Photo of glacier and people on raft

Live Lessons Bring Work Focused on Antarctica to the Classroom

Scholars and scientists from U-M Climate and Space were interviewed for the Antarctica Live Lessons, which aim to inspire young learners with Antarctic science.

Bringing the science of Antarctica into the classroom, students and researchers from the U-M Department of Climate and Space contributed their insight to the creation of Antarctica Live Lessons. The new learning resource launched on November 13, 2023, with the goal of engaging and inspiring the imaginations of young learners.

The platform introduces a range of live, interactive lessons about Antarctica, offering a rare opportunity for students to hear from leading ice experts. Developed by the International Thwaites Glacier Collaboration (ITGC) team in collaboration with educational specialists, Antarctica Live Lessons is designed to bring Antarctic science directly into classrooms around the world. The platform features a series of live daily Q&A sessions, which will run for five days from November 27 to December 1, to coincide with Antarctica Day. The website also includes an interactive game for young learners:

“Discussing what’s going on in Antarctica is pivotal to inspire hope and action,” said Samuel B. Kachuck, a researcher and lecturer at the Ice Dynamics Lab in the U-M Department of Climate and Space Sciences and Engineering.

He was among those who answered questions about Thwaites Glacier and Antarctic science in the Antarctic Week initiative. U-M Climate & Space students Maya Fields and Tanner May were also interviewed for the series, in addition to scholars and researchers from around the world. They appear in the video announcing the live lessons.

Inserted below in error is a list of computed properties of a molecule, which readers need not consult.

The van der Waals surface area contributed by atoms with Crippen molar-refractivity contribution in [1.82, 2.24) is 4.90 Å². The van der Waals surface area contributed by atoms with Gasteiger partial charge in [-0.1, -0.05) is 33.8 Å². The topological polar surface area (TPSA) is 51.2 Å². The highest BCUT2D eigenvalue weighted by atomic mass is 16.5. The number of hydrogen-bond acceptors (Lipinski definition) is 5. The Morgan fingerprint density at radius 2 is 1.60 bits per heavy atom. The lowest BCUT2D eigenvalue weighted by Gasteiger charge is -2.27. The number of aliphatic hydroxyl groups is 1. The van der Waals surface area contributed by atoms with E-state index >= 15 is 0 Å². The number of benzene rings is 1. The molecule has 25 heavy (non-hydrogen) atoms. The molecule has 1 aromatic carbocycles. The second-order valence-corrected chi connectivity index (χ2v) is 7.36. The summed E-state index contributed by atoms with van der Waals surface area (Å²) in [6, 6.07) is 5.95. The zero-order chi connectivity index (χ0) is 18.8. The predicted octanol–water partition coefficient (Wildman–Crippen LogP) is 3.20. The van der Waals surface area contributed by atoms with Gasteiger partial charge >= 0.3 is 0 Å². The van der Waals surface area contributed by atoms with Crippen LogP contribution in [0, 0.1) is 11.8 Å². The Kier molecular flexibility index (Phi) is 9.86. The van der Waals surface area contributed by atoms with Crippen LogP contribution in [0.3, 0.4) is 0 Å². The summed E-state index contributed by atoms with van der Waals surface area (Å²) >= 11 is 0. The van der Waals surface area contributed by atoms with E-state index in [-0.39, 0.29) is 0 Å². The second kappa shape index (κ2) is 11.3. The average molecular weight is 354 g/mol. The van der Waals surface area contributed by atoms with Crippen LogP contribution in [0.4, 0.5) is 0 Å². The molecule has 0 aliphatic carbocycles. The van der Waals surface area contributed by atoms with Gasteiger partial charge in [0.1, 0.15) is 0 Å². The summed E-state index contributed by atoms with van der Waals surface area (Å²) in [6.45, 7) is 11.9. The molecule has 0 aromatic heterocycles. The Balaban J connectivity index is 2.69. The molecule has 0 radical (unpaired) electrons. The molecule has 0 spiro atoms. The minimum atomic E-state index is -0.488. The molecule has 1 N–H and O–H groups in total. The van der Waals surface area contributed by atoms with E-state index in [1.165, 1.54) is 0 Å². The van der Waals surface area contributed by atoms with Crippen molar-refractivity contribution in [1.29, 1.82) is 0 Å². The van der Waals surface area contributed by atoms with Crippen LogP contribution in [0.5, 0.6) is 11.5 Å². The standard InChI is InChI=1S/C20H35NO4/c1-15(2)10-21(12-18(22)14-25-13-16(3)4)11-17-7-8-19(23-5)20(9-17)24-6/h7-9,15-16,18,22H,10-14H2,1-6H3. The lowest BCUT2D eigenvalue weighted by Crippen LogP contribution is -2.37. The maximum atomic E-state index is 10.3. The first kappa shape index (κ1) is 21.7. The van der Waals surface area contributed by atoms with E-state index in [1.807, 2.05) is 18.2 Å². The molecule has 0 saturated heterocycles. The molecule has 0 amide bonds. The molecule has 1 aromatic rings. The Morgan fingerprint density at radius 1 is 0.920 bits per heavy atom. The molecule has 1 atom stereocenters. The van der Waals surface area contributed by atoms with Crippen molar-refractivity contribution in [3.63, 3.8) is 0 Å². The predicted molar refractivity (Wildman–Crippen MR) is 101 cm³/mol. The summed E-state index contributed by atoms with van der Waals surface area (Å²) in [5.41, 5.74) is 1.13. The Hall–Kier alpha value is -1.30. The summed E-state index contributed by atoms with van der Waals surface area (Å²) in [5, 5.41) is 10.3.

In these sessions, students learn various aspects of Antarctic science, with a focus on the specialists working on the Thwaites Glacier in West Antarctica. Students get an introduction to STEM concepts, while also gaining valuable perspective into life and work on the ice. Experts share their own unique experiences, whether they are physically stationed in Antarctica or working remotely to research the issues facing the continent.

“I believe that there is a tremendous power in collective action, and I see scientists, community organizers, and public officials, from our federal government to local cities, working out what we need to know to responsibly respond to climate change,” said Kachuck. “I’m thrilled to be involved in reaching out to the next generation of students and encouraging all of us to collaborate toward that inclusive, respectful future.”

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